Gay marriage inspiring me to live a more loving life

Today, I was going to write about the a-maz-ing concert my hubby and I just got back from. I was going to write about the crowd, the dancing and the pure showmanship of it all. And then I got on Facebook. There were hundreds of little red equal signs staring back at me. That’s when I realized my ode to Josh Ritter’s concert would have to wait–I was just too grateful for all the support that love was getting.

Human rights marriage equality sign

Human rights marriage equality sign

As we wait to hear the Supreme Court’s ruling on DOMA and Prop 8, I am grateful for how far we as a nation have come. When I was growing up (and remember, I haven’t even yet had my 10 year high school reunion), kids at my school used “gay” as a synonym for “stupid,” “bad,” “annoying.” My parents never allowed that sort of speech in our house, and would immediately correct my friends if they used the word in a derogatory way. I’m grateful I was raised in home that had no room for hate speech, but I’m even more grateful that an ever-increasing number of other homes are not allowing hate to reside in them. More and more parents are accepting their children for who they are, regardless of gender identification. I’m grateful that total love and equality are becoming the norm rather than the exception.

Most of all, I’m grateful that we recognize we still have a lot to do. Even if the Supreme Court does rule in favor of gay marriage, injustice and bigotry still exist. Hours after I changed my profile picture to the marriage equality sign, a former classmate of mine wrote, “If we start allowing gays to marry, who’s to say we can’t allow polygamy, incest, and bestiality? I mean, it’s all in the name of “love” right?”

To that person, let me say this: My definition of marriage is an equal agreement two people come to in love and respect for one another. In the slippery slope argument of allowing polygamy, incest and bestiality equating to permitting gay marriage, your definition of marriage must be an incredibly unhealthy one. Two men can love each other, treat each other with respect and have an wonderfully happy marriage. A polygamist, on the other hand, tells his wives that, while he may have sex with however many women he chooses to marry, they may only sleep with him. He has the control. He holds the power, thereby negating the equality.

So do all marriages fall into what I’ve described in my definition? I wish they did, but if that were true, domestic abuse wouldn’t be such a prevalent problem in our society. What I can say is that I have seen some beautiful relationships, healthy relationships, between two people of the same sex. And I’m grateful for that, because it gives me hope in marriage as an institution.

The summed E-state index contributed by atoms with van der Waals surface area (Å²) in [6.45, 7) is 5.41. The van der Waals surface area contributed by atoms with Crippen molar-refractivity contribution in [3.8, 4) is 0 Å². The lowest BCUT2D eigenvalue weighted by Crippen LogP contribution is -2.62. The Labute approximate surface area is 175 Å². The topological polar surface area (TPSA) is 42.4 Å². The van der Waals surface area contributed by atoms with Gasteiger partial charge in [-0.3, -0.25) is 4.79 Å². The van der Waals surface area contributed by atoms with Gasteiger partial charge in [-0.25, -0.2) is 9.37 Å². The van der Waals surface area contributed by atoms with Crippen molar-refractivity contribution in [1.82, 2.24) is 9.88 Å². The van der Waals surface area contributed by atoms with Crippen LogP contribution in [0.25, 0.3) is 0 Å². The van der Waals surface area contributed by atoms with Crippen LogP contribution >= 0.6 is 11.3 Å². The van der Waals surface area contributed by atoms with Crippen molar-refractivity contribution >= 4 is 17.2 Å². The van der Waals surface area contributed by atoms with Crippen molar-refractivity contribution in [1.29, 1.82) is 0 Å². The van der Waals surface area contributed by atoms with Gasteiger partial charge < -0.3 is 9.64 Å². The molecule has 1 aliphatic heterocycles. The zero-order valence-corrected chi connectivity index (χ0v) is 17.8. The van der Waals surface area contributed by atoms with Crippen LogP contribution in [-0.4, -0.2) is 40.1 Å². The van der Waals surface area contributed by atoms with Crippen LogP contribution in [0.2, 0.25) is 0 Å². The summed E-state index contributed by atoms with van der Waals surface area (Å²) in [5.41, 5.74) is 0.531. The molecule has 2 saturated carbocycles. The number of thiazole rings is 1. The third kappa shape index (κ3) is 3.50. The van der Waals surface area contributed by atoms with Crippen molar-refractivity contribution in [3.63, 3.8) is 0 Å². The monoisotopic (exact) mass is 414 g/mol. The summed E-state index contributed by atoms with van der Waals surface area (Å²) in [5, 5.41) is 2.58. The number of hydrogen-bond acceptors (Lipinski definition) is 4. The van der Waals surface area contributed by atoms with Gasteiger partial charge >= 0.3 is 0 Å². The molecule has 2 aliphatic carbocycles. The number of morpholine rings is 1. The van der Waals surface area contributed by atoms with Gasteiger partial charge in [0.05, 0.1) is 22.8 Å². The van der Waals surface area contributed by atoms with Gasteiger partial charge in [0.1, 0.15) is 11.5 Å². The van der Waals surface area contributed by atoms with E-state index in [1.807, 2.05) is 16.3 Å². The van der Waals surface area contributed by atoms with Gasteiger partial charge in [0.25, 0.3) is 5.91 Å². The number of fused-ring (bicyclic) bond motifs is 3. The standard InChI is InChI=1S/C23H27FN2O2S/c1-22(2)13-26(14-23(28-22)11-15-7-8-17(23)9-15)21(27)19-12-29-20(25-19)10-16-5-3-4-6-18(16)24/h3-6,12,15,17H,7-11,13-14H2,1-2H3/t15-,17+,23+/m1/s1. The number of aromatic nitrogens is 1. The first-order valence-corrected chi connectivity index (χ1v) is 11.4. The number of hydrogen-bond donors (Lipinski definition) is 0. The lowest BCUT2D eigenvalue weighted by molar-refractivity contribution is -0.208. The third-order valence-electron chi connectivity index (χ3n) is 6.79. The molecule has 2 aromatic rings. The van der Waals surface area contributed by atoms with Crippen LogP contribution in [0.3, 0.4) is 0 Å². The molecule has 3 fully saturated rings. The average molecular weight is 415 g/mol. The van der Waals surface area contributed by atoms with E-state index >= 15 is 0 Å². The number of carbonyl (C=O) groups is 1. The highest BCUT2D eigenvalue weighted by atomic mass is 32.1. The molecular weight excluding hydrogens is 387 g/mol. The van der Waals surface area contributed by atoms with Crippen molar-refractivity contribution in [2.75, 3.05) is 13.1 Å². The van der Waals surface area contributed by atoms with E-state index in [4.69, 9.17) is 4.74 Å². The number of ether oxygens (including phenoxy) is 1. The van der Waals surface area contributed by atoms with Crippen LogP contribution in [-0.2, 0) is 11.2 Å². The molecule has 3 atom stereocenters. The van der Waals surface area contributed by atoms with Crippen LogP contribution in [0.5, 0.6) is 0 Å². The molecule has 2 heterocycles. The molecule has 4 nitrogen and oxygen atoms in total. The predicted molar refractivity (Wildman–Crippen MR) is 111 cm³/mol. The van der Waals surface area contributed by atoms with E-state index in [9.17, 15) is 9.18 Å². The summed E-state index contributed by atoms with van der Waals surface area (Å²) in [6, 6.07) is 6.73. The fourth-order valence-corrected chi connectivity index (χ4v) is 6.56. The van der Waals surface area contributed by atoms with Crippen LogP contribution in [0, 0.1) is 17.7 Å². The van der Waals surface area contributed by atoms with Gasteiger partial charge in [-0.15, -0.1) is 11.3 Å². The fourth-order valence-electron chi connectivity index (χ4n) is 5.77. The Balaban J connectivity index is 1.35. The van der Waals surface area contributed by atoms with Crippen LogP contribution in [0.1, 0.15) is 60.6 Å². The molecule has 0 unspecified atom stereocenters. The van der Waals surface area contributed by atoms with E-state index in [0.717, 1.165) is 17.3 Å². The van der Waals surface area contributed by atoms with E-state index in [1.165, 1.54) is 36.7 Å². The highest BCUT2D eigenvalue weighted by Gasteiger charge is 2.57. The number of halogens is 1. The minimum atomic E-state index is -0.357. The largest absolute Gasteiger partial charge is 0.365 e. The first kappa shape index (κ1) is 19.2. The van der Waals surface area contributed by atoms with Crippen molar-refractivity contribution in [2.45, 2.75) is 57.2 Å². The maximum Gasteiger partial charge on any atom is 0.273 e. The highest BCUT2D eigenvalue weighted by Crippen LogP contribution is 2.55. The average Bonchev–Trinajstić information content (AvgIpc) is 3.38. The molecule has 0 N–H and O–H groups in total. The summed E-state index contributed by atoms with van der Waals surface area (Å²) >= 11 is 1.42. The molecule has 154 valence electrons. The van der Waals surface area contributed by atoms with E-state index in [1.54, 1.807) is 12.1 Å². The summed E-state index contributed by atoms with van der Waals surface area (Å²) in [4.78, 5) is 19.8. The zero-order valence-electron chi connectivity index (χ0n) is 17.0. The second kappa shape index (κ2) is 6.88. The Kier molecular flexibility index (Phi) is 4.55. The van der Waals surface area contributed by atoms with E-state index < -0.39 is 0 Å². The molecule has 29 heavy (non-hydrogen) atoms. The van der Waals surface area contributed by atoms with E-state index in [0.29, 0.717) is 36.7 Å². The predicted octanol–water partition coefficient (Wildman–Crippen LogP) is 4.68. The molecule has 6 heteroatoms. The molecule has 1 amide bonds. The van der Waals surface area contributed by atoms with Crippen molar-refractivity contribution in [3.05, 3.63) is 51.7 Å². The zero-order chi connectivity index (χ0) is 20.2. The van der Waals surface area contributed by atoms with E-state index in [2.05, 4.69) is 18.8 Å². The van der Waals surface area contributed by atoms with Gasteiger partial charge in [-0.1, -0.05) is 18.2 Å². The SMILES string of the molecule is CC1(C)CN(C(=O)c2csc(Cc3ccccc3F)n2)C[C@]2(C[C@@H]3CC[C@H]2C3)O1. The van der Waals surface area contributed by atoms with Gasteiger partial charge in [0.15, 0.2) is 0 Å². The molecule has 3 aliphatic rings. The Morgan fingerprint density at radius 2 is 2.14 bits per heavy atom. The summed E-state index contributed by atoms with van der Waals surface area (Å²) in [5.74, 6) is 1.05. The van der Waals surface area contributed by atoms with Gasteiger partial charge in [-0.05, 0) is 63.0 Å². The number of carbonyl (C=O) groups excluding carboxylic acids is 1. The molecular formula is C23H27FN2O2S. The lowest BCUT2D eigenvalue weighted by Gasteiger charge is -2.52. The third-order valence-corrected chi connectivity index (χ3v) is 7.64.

So today, I’d like to thank everyone I know who strives to live in love, rather than hate. Whether you’re gay, straight, bisexual, transgender, or still figuring it all out, thank you for choosing to live with respect. You inspire me.

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Coming full circle, Part III

I stared at him, kneeling in the sand, holding a glittering diamond ring… and started laughing. I’m not talking a giggle. I’m talking a deep-bellied, whole-body-shaking, tears-streaming-down-my-face, LAUGH.

I had to sit down on a piece of driftwood to regain control. A yes squeaked out at some point, because soon he was placing the ring on my finger, causing even more laughter. Forcing myself to take deep breaths, I looked around us. We were sitting on the Flaggy Shore in County Clare, Ireland and it had all come full circle.

It had started with a poem, then took me to independence, and now was giving me the gift of complete and total happiness. This journey had been five years, two trips to Ireland, and countless readings of “Postscript” in the making.

My then-fiance, now-husband chose the Flaggy Shore very carefully as his spot to propose. He knew it was a place I had claimed as my own, but he wanted to share it. Not take it from me, but share it. It was also an important part of his own history, as his ancestors had immigrated to America from County Clare. So he knelt on one knee and endured my guffaws on that little stretch of coastline because he knew that marriage was about two histories coming together to create a new, combined history, a better history.

There have been only a handful of times in my life when I felt the universe was pointing me in one direction. As we walked back along the mostly deserted path, I experienced one of these instances. There was a woman ahead of us, walking a little brown and white dog. “Bingo!” I called. The dog stopped, cocked its head at me and trotted over.

“How did you know his name?” the woman asked.